I had the chance to try out and review Spud! Local and Organic Delivery this past week. After reviewing Whole Foods in order to have something to compare Spud with, I had high hopes for the delivery service, but mixed results in the end. But more on that later.
Spud (short for Small Potatoes Urban Delivery) was dreamed up in 1995 by a sustainability business consultant determined to correct the imbalance between large scale and independent farming through alternative retail methods, i.e. direct home delivery. This method generates 80% less food waste, creating direct connections between food suppliers and customers, and reduces grocery store car trips saving people time and reducing carbon emissions. Spud claims to be North America’s greenest grocer, through buying local, buying organic, and being completely, 100% carbon neutral.
The site itself is kind of amazing. It calculates how far away every item you order comes from. You have the choice to order only locally sourced items, meaning they are grown or made within 500 miles of your zip code. Your order submission page tells you exactly how much greenhouse gas emissions you save by placing your order through Spud as well as other eco-savings, such as the amount of food waste that is reduced, how many pages of grocery store fliers were not printed, how many bags were avoided by using Spud’s reusable delivery bins, and how many kilowatt hours of building energy has been saved.
This, in my opinion is the best part of Spud’s delivery service, the information you are given about the products you are consuming. You know where they come from. You know what your impact is. It’s given to you, in numbers, explained simply yet effectively. The site also provides visitors with a wealth of information, from green tips of the week to the chance to chat with Spud representatives online with any questions you might have.
Price wise, in a comparison between Spud, Whole Foods and PCC, Spud comes out a full 9% cheaper than Whole Foods and 10% cheaper than PCC on fruit and vegetables. Delivery is also free if your order total exceeds $43. All these numbers make Spud look pretty good compared to other natural groceries.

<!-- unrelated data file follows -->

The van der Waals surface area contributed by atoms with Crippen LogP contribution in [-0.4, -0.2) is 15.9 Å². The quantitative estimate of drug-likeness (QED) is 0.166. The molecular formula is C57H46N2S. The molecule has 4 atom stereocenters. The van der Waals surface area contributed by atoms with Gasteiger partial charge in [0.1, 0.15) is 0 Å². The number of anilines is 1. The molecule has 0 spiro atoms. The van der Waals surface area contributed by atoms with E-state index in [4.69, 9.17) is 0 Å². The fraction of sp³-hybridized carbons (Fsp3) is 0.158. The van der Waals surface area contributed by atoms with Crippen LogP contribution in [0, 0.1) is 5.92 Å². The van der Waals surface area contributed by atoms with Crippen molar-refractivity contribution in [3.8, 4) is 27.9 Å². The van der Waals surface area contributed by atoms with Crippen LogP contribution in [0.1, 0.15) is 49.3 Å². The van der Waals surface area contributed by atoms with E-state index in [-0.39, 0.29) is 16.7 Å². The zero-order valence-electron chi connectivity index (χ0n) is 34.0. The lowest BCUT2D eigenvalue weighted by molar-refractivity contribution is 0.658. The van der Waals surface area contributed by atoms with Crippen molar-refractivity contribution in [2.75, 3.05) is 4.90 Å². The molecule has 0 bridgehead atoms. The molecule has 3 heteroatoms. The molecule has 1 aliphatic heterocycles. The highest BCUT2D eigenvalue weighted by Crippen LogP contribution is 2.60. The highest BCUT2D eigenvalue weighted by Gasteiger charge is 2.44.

That being set, I experienced a few setbacks with my Spud delivery. Firstly, deliveries are only once a week in my area. This isn’t a problem so long as you plan out your meals ahead of time. But for even the most organized and well meaning of shoppers, there are some days when you realize you need something then and there. In such cases, Spud isn’t the solution.
Secondly, the selection is a bit limited. This is entirely excusable because so much is locally sourced. But compared to Whole Foods, where a consumer is all but overwhelmed by the choices available, Spud is on a different level entirely. Spud has what you need, but perhaps not the brand you prefer. It’s got all the basics though, and really if there is something they don’t have, chances are you can survive without it.
Thirdly, and most importantly, when I received my delivery, an item that I had been charged for was not in my delivery box. Luckily, after sending a short email message to customer service via the website, I was immediately credited the amount of the product towards my next purchase. So while there was a mishap in the delivery of my order, Spud was quick on its feet to apologize and set me on my way towards my next purchase.
All in all, I really like Spud. It tells us more about our consumption habits than we ever thought we as mere consumers could know. While it isn’t the end all, be all of groceries, I think that using Spud for basic supplies, like fruit and vegetables, even baked goods, is a great idea. Just remember to plan ahead and be patient.